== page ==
Mexican drug lord Joaquin “El Chapo” Guzman, who is currently behind bars in a New York prison, may be planning another prison break, Los Angeles’ KABC-TV reports. The notorious criminal has already made two high-profile escapes from prison.
Guzman has been held in solitary confinement at a federal detention center in Manhattan, awaiting sentencing. He’s being held in solitary confinement because, as Newsweek reported in February, officials were concerned that he may have been plotting his escape even as his trial was ongoing. It bears noting, however, that there may be other reasons for keeping Guzman in solitary confinement besides his alleged escape plans, such as his “celebrity” inmate status, as well as the fact that there may be other inmates in the prison who might be interested in harming Guzman, perhaps because they or their family members or associates were victimized by Guzman’s cartel.
Regardless of the reasons for his solitary confinement, his lawyer says that keeping him there violates the Eighth Amendment, which prohibits “cruel and unusual” punishment. Further, his attorney sent his jailers a list of requests. Those requests — which include two hours of outdoor recreation per week, access to the commissary, earplugs, and water bottles — would be entirely mundane and not out of the ordinary for any other prisoner.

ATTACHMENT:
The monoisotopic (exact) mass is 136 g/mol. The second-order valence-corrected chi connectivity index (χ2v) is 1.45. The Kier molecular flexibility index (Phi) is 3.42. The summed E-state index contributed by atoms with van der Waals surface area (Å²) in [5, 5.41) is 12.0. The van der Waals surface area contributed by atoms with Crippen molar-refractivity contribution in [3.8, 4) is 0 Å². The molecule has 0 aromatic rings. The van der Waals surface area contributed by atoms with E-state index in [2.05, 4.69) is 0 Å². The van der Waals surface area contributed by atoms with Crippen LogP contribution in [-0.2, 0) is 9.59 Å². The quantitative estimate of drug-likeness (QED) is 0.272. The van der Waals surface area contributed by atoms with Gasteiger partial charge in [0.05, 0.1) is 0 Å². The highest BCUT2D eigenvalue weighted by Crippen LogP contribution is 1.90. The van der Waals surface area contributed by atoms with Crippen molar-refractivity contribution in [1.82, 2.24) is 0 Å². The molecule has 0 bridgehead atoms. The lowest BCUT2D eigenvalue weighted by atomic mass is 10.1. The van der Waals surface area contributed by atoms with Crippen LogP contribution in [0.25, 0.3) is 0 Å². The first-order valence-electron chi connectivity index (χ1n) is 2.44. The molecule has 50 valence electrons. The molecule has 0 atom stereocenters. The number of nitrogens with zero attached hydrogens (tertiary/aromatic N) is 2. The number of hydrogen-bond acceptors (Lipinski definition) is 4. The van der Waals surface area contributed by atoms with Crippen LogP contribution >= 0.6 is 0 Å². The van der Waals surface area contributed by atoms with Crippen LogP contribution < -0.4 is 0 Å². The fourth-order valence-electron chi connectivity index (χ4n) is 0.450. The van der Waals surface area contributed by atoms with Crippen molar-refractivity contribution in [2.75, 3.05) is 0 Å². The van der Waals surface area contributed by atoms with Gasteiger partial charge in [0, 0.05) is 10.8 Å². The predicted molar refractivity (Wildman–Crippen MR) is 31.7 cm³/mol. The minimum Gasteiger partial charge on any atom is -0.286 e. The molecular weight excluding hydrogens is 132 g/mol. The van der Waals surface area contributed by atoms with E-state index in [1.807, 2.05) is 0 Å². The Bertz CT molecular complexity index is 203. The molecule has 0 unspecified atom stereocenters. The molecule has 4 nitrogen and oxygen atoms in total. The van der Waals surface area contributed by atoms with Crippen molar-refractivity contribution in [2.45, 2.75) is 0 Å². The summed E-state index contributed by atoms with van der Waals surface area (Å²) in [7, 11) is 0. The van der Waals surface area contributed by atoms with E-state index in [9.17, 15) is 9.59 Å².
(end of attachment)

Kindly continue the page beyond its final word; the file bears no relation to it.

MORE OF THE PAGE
Federal officials, however, are having none of that. They say that those requests — the outdoor recreation time, in particular — could possibly be a part of an elaborate plan to escape. This was exactly what Brooklyn federal judge Brian Cogan suggested, via the New York Post.
“In this case, any outdoor exercise time would be particularly problematic for this defendant,” he wrote.
Guzman is notoriously difficult to keep in prison. Twice, he’s broken out of high-security Mexican prisons, including a 2001 escape after which he was on the lam for over a decade. In a second escape attempt in 2015, Guzman reportedly dug a hole through the floor of his cell and then escaped through a mile-long tunnel. This time, he only remained on the lam for a few months before getting captured again.
In addition to Guzman’s repeated, successful prison breaks, federal officials also noted a high-profile attempted prison break at the detention facility where he’s being held. In 1981, a man landed a helicopter on the roof of the facility and dropped weapons to prisoners in the yard. The pilot and an accomplice also attempted to cut through the roof to break out a prisoner inside, but they were unable to cut through.